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Dynamic Spirituality on Minoan Peak Sanctuaries

  • Alan A. D. Peatfield
  • Christine Morris
Part of the One World Archaeology book series (WORLDARCH)

Abstract

Previous work by the authors has argued for a shamanic element to Cretan Bronze Age religion. Late Minoan gold rings with engraved ritual scenes show clear affinities with imagery expressive of ecstatic religious experience in other ancient and traditional societies. We interpret the clay figurines from Minoan peak sanctuaries as similarly expressive of the participants’ spiritual experience, whereby the body was a medium to access altered states. The authors’ excavation of the western Cretan peak sanctuary of Atsipadhes Korakies is presented as a case study. Our work has been firmly located within current archaeological interest in the body, and in experiential and experimental methodologies. We also argue for the importance of a fully sensory archaeology, which engages with the dynamics of ritual and spirituality on these mountain shrines. In this chapter we explicitly address the issues raised by our own encounters and experimentation with shamanic practices in a Cretan context, particularly the apparent tension between objective and subjective analysis, and how that may be resolved.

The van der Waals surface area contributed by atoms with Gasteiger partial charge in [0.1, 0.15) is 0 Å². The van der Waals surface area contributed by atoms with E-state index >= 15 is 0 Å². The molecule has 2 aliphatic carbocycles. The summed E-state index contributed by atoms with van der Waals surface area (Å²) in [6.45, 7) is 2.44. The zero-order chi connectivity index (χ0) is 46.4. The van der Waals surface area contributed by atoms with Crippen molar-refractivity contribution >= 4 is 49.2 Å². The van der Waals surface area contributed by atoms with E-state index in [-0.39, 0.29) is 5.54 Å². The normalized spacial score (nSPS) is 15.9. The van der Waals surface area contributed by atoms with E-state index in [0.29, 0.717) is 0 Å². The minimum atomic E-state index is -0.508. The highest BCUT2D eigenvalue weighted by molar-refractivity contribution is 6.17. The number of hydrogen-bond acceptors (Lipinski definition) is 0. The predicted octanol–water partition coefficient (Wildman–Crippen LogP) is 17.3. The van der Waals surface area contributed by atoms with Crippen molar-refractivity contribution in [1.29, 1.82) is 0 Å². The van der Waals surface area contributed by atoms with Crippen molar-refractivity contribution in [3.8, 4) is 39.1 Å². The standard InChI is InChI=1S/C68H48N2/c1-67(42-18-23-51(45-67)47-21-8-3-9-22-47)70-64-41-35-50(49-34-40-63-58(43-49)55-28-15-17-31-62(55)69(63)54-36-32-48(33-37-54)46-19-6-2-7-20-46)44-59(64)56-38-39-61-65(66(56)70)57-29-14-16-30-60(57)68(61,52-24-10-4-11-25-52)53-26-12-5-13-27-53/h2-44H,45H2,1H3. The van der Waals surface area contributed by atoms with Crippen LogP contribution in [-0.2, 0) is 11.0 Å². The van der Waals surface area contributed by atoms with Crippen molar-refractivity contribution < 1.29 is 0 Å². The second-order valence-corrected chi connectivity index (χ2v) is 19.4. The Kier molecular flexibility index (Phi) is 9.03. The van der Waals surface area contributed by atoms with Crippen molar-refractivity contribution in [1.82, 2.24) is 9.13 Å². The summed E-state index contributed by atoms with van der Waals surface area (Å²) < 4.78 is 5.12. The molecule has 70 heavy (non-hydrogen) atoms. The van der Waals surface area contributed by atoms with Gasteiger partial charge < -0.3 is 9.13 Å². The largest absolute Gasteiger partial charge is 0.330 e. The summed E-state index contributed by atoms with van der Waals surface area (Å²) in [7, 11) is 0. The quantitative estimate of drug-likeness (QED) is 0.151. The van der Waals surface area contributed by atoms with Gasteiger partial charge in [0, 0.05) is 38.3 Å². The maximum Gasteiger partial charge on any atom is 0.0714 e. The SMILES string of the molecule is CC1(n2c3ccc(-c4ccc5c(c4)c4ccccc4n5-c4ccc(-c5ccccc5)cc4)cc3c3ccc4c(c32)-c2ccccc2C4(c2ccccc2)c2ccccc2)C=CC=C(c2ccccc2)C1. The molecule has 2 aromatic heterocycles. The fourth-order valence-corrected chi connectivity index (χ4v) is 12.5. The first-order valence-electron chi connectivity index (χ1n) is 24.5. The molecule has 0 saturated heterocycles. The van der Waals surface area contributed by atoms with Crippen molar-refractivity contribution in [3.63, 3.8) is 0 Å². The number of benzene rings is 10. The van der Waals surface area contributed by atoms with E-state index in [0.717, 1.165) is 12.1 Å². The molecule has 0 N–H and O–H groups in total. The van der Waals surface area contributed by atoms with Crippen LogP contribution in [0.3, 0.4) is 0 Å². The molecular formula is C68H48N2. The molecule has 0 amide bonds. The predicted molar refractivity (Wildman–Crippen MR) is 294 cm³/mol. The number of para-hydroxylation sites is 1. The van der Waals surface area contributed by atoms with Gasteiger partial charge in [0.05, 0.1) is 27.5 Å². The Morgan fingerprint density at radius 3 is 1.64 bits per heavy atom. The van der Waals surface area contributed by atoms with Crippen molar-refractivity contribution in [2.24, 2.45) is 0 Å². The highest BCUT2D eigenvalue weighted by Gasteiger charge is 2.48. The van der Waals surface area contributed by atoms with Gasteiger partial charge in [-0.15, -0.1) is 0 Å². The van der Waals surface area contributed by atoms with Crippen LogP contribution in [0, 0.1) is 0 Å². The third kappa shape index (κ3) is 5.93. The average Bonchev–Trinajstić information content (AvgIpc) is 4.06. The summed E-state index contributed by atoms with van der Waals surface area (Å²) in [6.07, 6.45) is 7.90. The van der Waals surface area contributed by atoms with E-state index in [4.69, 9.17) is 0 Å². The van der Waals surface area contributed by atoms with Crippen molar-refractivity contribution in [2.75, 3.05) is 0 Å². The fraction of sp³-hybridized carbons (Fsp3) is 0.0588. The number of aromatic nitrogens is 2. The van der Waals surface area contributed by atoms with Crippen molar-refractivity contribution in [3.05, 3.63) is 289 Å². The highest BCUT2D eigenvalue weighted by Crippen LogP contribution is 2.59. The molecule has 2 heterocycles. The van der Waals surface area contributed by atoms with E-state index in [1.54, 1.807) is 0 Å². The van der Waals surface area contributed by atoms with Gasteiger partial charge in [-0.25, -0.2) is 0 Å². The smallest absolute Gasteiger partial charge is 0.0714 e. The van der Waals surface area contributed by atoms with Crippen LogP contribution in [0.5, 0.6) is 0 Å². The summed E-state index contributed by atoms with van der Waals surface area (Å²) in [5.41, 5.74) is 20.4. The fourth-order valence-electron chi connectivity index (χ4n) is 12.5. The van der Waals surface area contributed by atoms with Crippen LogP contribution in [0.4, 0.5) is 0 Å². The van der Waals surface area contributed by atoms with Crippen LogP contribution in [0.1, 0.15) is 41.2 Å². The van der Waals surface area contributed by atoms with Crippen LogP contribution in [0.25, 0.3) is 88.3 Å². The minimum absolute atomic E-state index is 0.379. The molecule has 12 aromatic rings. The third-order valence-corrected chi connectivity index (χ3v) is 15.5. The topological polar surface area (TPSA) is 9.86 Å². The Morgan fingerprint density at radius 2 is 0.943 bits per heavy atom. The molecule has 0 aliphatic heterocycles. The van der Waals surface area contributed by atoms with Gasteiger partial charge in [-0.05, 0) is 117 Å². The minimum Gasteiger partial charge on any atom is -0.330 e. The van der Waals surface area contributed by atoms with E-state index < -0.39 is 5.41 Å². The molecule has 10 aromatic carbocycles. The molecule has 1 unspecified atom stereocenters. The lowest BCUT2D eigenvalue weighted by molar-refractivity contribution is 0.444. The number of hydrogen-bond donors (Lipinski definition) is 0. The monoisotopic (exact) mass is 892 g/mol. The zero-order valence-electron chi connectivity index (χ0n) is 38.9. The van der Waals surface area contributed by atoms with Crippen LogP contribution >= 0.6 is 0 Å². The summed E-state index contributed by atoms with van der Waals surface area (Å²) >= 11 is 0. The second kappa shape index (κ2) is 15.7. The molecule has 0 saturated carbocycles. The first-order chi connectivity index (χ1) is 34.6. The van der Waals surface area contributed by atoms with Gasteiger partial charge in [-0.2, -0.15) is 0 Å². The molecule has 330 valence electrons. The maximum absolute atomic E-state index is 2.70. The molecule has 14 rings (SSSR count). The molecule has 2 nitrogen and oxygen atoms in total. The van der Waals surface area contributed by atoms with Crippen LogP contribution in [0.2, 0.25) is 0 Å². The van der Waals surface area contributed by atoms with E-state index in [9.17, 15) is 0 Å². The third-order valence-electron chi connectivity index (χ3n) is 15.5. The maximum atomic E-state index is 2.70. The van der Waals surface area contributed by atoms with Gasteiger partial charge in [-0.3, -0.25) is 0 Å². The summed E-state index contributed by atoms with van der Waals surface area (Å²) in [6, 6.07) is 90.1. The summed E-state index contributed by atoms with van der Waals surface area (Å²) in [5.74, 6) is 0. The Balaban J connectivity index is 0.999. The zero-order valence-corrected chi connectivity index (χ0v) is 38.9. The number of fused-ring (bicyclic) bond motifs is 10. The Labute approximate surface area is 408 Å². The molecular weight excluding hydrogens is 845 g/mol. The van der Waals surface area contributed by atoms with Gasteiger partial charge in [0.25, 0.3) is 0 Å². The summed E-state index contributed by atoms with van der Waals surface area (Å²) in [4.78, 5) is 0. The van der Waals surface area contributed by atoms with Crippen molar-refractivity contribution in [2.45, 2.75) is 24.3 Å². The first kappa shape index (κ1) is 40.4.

Keywords

Altered State Spiritual Experience Lower Terrace Ritual Action Open Gesture 
These keywords were added by machine and not by the authors. This process is experimental and the keywords may be updated as the learning algorithm improves.

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Copyright information

© Springer Science+Business Media New York 2012

Authors and Affiliations

  1. 1.School of ArchaeologyUniversity College DublinDublin 4Ireland
  2. 2.Department of Classics, School of Histories and HumanitiesTrinity College DublinDublin 2Ireland

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